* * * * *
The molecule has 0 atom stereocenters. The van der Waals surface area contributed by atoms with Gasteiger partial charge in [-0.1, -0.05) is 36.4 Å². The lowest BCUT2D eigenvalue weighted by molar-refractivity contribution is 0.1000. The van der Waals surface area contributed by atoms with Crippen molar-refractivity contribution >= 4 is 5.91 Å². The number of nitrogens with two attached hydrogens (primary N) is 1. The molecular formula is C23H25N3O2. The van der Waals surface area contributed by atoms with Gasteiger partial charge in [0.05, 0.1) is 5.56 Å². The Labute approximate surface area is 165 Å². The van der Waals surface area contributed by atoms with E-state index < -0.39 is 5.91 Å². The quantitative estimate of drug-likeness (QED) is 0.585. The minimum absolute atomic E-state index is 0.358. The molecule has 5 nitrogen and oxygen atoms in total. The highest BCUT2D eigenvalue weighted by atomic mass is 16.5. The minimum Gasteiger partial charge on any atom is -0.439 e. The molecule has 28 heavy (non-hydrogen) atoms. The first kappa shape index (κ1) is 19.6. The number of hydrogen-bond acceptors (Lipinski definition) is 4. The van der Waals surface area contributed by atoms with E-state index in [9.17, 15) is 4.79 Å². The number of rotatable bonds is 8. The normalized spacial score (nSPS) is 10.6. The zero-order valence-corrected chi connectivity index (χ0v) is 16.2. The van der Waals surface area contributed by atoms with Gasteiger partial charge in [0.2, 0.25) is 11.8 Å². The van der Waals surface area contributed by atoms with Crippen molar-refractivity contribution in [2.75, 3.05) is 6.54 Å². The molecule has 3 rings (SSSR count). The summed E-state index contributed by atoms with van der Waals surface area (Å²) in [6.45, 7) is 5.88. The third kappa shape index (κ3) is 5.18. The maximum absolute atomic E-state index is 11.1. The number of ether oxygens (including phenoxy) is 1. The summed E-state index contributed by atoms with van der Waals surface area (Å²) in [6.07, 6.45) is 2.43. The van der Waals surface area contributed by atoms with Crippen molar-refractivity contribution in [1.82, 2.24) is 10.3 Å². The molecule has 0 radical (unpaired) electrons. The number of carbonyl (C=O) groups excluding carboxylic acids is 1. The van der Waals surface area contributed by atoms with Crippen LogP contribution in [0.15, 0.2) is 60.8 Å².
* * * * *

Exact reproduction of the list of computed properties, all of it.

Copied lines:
The molecule has 0 atom stereocenters. The van der Waals surface area contributed by atoms with Gasteiger partial charge in [-0.1, -0.05) is 36.4 Å². The lowest BCUT2D eigenvalue weighted by molar-refractivity contribution is 0.1000. The van der Waals surface area contributed by atoms with Crippen molar-refractivity contribution >= 4 is 5.91 Å². The number of nitrogens with two attached hydrogens (primary N) is 1. The molecular formula is C23H25N3O2. The van der Waals surface area contributed by atoms with Gasteiger partial charge in [0.05, 0.1) is 5.56 Å². The Labute approximate surface area is 165 Å². The van der Waals surface area contributed by atoms with E-state index < -0.39 is 5.91 Å². The quantitative estimate of drug-likeness (QED) is 0.585. The minimum absolute atomic E-state index is 0.358. The molecule has 5 nitrogen and oxygen atoms in total. The highest BCUT2D eigenvalue weighted by atomic mass is 16.5. The minimum Gasteiger partial charge on any atom is -0.439 e. The molecule has 28 heavy (non-hydrogen) atoms. The first kappa shape index (κ1) is 19.6. The number of hydrogen-bond acceptors (Lipinski definition) is 4. The van der Waals surface area contributed by atoms with E-state index in [9.17, 15) is 4.79 Å². The number of rotatable bonds is 8. The normalized spacial score (nSPS) is 10.6. The zero-order valence-corrected chi connectivity index (χ0v) is 16.2. The van der Waals surface area contributed by atoms with Gasteiger partial charge in [0.2, 0.25) is 11.8 Å². The van der Waals surface area contributed by atoms with Crippen molar-refractivity contribution in [2.75, 3.05) is 6.54 Å². The molecule has 3 rings (SSSR count). The summed E-state index contributed by atoms with van der Waals surface area (Å²) in [6.45, 7) is 5.88. The third kappa shape index (κ3) is 5.18. The maximum absolute atomic E-state index is 11.1. The number of ether oxygens (including phenoxy) is 1. The summed E-state index contributed by atoms with van der Waals surface area (Å²) in [6.07, 6.45) is 2.43. The van der Waals surface area contributed by atoms with Crippen molar-refractivity contribution in [1.82, 2.24) is 10.3 Å². The molecule has 0 radical (unpaired) electrons. The number of carbonyl (C=O) groups excluding carboxylic acids is 1. The van der Waals surface area contributed by atoms with Crippen LogP contribution in [0.15, 0.2) is 60.8 Å².